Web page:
“We will celebrate our 20th anniversary next year. Our prenup is still a valid enforceable contract. Yet I do appreciate that several years after we married, my father-in-law told me he was totally comfortable with me tearing up the prenup. He didn’t worry about the stability of our marriage or the risk of the practice being sold anymore. That meant a lot to me. But I didn't need to hear it. And I decided it wasn’t worth hiring an attorney to dissolve our prenup (because physically destroying a copy of it isn’t sufficient). I’m proud that I was able to negotiate something of value when I gave up my right to any ownership interest in the family business. I also won’t bristle if my daughters’ future partners request a prenup. In fact, I might even suggest it to my daughters as a way to explicitly discuss and anticipate how to handle marital finances both during and after a marriage ends.”
How is it possible that the love of my life would ever screw me? It all depends on the reason/motivation for marriage. In the movie “It Could Happen to You” the husband wins the lottery of $4 million and the wife takes him to court to keep it for herself. She divorces him, marries a gold digger, who takes the money and runs. Imagine what a prenup might have done?
A prenup is meant to protect assets from falling into the wrong hands. As high as the divorce rate is, the dividing of the assets can become a very emotional and financial burden on both parties. Compound that when one owns a business, the lawyers have a hay day. Property is often sold rather than relinquished to either party. In fact divorce can be on parity with a will, when one party gets greedy.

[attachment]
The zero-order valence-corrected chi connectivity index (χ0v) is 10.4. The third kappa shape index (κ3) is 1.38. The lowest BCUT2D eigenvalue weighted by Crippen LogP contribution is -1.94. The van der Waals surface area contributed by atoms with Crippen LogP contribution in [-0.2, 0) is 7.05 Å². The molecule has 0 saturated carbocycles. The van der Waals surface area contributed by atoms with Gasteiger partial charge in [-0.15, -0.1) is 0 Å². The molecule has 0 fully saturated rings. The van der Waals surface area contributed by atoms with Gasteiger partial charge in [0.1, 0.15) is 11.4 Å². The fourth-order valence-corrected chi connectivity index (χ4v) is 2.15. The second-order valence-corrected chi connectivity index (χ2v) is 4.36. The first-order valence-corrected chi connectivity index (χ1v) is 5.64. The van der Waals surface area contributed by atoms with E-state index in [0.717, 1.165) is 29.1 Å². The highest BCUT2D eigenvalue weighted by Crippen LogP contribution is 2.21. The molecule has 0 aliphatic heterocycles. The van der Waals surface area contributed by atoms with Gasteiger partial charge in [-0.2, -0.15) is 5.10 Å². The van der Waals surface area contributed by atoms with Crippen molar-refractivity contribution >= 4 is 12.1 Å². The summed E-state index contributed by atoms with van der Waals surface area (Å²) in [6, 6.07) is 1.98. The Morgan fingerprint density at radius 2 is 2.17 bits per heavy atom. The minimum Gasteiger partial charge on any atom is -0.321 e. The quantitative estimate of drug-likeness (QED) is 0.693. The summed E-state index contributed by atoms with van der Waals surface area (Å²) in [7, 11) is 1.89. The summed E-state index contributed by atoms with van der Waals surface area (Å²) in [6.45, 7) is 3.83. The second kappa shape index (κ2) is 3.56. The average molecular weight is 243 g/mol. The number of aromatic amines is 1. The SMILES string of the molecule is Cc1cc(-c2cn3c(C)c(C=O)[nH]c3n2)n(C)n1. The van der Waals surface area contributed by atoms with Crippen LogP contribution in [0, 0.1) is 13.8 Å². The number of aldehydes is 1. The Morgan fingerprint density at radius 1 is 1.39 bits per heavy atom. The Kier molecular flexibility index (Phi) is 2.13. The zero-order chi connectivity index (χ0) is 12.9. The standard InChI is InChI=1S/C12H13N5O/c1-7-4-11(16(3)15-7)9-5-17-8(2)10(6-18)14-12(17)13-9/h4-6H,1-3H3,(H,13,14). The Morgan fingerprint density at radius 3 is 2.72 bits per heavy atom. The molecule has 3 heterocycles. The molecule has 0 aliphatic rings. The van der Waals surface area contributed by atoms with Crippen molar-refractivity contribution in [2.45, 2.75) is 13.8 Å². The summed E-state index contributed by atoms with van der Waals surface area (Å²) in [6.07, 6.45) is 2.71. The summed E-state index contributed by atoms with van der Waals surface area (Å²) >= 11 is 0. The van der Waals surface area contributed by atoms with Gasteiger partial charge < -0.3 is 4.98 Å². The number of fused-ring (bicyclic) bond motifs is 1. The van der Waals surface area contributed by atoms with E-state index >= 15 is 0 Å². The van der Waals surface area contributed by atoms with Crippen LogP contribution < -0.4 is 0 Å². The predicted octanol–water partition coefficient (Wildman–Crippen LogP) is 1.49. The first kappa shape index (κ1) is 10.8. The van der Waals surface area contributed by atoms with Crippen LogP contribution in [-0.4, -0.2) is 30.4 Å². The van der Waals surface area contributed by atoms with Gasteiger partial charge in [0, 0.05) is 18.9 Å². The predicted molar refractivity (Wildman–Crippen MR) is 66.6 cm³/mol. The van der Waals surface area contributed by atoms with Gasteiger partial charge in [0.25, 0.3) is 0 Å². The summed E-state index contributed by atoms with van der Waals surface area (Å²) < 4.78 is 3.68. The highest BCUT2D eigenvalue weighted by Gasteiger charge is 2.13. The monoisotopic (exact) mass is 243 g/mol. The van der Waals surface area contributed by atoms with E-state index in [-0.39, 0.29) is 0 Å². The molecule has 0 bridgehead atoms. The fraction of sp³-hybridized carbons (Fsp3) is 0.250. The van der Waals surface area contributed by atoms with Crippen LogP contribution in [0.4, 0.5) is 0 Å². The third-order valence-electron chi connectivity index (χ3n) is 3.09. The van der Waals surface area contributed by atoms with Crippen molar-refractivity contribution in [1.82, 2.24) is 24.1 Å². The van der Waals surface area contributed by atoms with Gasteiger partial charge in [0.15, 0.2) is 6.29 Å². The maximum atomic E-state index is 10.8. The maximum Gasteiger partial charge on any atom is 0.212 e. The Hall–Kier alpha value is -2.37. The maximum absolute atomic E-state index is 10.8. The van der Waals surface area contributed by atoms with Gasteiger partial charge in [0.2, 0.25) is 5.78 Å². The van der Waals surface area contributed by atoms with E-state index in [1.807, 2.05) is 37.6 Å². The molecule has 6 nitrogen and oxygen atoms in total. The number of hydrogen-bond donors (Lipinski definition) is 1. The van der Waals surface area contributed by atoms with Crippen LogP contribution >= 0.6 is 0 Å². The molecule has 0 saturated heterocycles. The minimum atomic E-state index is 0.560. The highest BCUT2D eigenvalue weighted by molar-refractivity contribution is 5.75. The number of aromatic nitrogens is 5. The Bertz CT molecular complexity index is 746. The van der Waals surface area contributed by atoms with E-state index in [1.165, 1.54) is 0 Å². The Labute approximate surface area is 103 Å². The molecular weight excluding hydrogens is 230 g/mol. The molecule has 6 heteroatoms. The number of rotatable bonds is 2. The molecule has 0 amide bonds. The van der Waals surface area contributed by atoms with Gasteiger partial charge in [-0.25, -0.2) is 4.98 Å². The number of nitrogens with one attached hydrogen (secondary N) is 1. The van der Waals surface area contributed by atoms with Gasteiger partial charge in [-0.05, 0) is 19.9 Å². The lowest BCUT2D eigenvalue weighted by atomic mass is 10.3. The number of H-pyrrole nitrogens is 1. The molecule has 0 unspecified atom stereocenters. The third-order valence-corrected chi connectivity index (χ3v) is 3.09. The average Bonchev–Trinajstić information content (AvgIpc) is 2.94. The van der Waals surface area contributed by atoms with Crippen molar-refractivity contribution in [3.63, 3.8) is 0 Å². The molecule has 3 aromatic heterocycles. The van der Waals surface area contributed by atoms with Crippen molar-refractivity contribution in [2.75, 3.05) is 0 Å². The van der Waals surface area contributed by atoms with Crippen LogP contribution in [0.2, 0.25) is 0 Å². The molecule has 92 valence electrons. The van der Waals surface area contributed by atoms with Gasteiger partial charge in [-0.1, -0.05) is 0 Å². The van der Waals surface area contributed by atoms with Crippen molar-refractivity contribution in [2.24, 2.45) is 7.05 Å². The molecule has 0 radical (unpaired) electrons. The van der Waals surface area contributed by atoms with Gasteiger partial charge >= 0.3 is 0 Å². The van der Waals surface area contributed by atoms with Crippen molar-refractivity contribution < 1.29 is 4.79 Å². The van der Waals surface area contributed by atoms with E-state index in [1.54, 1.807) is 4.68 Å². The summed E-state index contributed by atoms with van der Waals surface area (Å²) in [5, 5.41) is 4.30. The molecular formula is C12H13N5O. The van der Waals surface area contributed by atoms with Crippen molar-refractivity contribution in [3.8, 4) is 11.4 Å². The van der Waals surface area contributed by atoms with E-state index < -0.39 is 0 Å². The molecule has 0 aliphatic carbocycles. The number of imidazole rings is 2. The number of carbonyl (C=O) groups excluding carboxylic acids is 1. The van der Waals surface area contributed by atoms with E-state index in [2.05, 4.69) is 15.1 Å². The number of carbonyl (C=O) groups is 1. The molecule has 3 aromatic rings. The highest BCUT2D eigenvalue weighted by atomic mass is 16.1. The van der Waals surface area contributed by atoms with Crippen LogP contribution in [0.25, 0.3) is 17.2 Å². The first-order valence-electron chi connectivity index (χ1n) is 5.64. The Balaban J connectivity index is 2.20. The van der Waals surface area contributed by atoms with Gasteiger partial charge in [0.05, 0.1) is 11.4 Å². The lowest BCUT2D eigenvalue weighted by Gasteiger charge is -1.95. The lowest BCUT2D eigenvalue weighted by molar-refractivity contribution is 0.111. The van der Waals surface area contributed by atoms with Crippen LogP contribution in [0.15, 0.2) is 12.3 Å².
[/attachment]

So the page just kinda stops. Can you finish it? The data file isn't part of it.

What is missing in too many marriages is the commitment to make it work; or the inability to make it work. Instead of growing together, the couple grows apart – each with his/her own career, set of friends, hobbies, etc. They end up co-existing until one finds another lover, gets a divorce, and the cycle starts all over again.
A happily married couple isn’t without their trials and tribulations, but are genuinely happy when they are together resolving whatever problems are in front of them. But this doesn’t happen by happenstance – it requires focus and determination. The ‘love bug’ wears off rather quickly when economic and family issues start to dominate the relationship. And it is then that the metal of the relationship has to prevail.